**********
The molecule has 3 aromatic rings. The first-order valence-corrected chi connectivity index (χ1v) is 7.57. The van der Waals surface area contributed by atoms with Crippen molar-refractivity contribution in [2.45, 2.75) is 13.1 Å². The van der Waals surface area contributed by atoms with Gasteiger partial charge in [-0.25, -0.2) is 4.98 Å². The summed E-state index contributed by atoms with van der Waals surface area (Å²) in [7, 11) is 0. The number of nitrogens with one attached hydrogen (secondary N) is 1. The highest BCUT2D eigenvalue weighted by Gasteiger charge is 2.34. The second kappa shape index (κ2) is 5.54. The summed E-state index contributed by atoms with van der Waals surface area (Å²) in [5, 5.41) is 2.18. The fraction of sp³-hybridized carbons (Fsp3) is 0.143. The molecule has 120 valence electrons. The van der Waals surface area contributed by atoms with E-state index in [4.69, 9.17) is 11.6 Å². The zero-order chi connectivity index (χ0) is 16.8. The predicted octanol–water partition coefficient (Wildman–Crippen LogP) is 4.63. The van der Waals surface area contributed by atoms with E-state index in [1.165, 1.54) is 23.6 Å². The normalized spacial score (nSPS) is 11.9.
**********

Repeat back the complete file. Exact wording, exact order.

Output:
The molecule has 3 aromatic rings. The first-order valence-corrected chi connectivity index (χ1v) is 7.57. The van der Waals surface area contributed by atoms with Crippen molar-refractivity contribution in [2.45, 2.75) is 13.1 Å². The van der Waals surface area contributed by atoms with Gasteiger partial charge in [-0.25, -0.2) is 4.98 Å². The summed E-state index contributed by atoms with van der Waals surface area (Å²) in [7, 11) is 0. The number of nitrogens with one attached hydrogen (secondary N) is 1. The highest BCUT2D eigenvalue weighted by Gasteiger charge is 2.34. The second kappa shape index (κ2) is 5.54. The summed E-state index contributed by atoms with van der Waals surface area (Å²) in [5, 5.41) is 2.18. The fraction of sp³-hybridized carbons (Fsp3) is 0.143. The molecule has 120 valence electrons. The van der Waals surface area contributed by atoms with E-state index in [4.69, 9.17) is 11.6 Å². The zero-order chi connectivity index (χ0) is 16.8. The predicted octanol–water partition coefficient (Wildman–Crippen LogP) is 4.63. The van der Waals surface area contributed by atoms with E-state index in [1.165, 1.54) is 23.6 Å². The normalized spacial score (nSPS) is 11.9.